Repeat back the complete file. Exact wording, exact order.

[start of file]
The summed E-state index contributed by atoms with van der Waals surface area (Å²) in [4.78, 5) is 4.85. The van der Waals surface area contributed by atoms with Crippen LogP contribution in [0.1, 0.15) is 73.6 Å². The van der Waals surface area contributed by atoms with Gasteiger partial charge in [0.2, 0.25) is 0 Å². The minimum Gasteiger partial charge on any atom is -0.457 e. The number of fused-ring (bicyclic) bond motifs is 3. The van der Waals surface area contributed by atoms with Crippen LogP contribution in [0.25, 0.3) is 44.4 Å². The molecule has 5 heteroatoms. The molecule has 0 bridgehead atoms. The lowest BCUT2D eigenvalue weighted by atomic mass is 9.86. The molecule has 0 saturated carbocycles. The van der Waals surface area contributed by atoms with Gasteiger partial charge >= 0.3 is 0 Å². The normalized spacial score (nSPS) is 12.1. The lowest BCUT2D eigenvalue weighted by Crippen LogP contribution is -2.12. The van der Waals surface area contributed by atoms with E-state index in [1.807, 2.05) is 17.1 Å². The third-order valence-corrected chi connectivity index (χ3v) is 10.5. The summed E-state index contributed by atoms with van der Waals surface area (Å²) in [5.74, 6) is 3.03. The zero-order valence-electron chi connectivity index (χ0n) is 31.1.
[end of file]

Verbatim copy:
The summed E-state index contributed by atoms with van der Waals surface area (Å²) in [4.78, 5) is 4.85. The van der Waals surface area contributed by atoms with Crippen LogP contribution in [0.1, 0.15) is 73.6 Å². The van der Waals surface area contributed by atoms with Gasteiger partial charge in [0.2, 0.25) is 0 Å². The minimum Gasteiger partial charge on any atom is -0.457 e. The number of fused-ring (bicyclic) bond motifs is 3. The van der Waals surface area contributed by atoms with Crippen LogP contribution in [0.25, 0.3) is 44.4 Å². The molecule has 5 heteroatoms. The molecule has 0 bridgehead atoms. The lowest BCUT2D eigenvalue weighted by atomic mass is 9.86. The molecule has 0 saturated carbocycles. The van der Waals surface area contributed by atoms with Gasteiger partial charge >= 0.3 is 0 Å². The normalized spacial score (nSPS) is 12.1. The lowest BCUT2D eigenvalue weighted by Crippen LogP contribution is -2.12. The van der Waals surface area contributed by atoms with E-state index in [1.807, 2.05) is 17.1 Å². The third-order valence-corrected chi connectivity index (χ3v) is 10.5. The summed E-state index contributed by atoms with van der Waals surface area (Å²) in [5.74, 6) is 3.03. The zero-order valence-electron chi connectivity index (χ0n) is 31.1.